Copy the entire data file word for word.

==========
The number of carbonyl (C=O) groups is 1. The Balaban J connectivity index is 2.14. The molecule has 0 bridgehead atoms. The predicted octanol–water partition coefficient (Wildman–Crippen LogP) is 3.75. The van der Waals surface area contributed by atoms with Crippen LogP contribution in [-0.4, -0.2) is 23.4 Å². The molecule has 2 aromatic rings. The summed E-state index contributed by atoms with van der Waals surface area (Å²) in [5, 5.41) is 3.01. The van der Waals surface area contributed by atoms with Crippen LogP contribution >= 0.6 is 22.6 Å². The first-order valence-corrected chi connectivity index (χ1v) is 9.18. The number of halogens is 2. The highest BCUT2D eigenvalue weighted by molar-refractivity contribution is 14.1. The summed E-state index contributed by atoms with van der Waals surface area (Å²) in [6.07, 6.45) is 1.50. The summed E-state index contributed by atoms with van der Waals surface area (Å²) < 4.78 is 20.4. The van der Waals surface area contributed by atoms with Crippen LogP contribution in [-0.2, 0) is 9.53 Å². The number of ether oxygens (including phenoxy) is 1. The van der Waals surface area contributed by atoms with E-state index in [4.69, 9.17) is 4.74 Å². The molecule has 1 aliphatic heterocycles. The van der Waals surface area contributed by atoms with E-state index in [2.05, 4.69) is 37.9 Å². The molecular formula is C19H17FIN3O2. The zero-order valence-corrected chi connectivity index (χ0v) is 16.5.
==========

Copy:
The number of carbonyl (C=O) groups is 1. The Balaban J connectivity index is 2.14. The molecule has 0 bridgehead atoms. The predicted octanol–water partition coefficient (Wildman–Crippen LogP) is 3.75. The van der Waals surface area contributed by atoms with Crippen LogP contribution in [-0.4, -0.2) is 23.4 Å². The molecule has 2 aromatic rings. The summed E-state index contributed by atoms with van der Waals surface area (Å²) in [5, 5.41) is 3.01. The van der Waals surface area contributed by atoms with Crippen LogP contribution >= 0.6 is 22.6 Å². The first-order valence-corrected chi connectivity index (χ1v) is 9.18. The number of halogens is 2. The highest BCUT2D eigenvalue weighted by molar-refractivity contribution is 14.1. The summed E-state index contributed by atoms with van der Waals surface area (Å²) in [6.07, 6.45) is 1.50. The summed E-state index contributed by atoms with van der Waals surface area (Å²) < 4.78 is 20.4. The van der Waals surface area contributed by atoms with Crippen LogP contribution in [-0.2, 0) is 9.53 Å². The number of ether oxygens (including phenoxy) is 1. The van der Waals surface area contributed by atoms with E-state index in [4.69, 9.17) is 4.74 Å². The molecule has 1 aliphatic heterocycles. The van der Waals surface area contributed by atoms with E-state index in [2.05, 4.69) is 37.9 Å². The molecular formula is C19H17FIN3O2. The zero-order valence-corrected chi connectivity index (χ0v) is 16.5.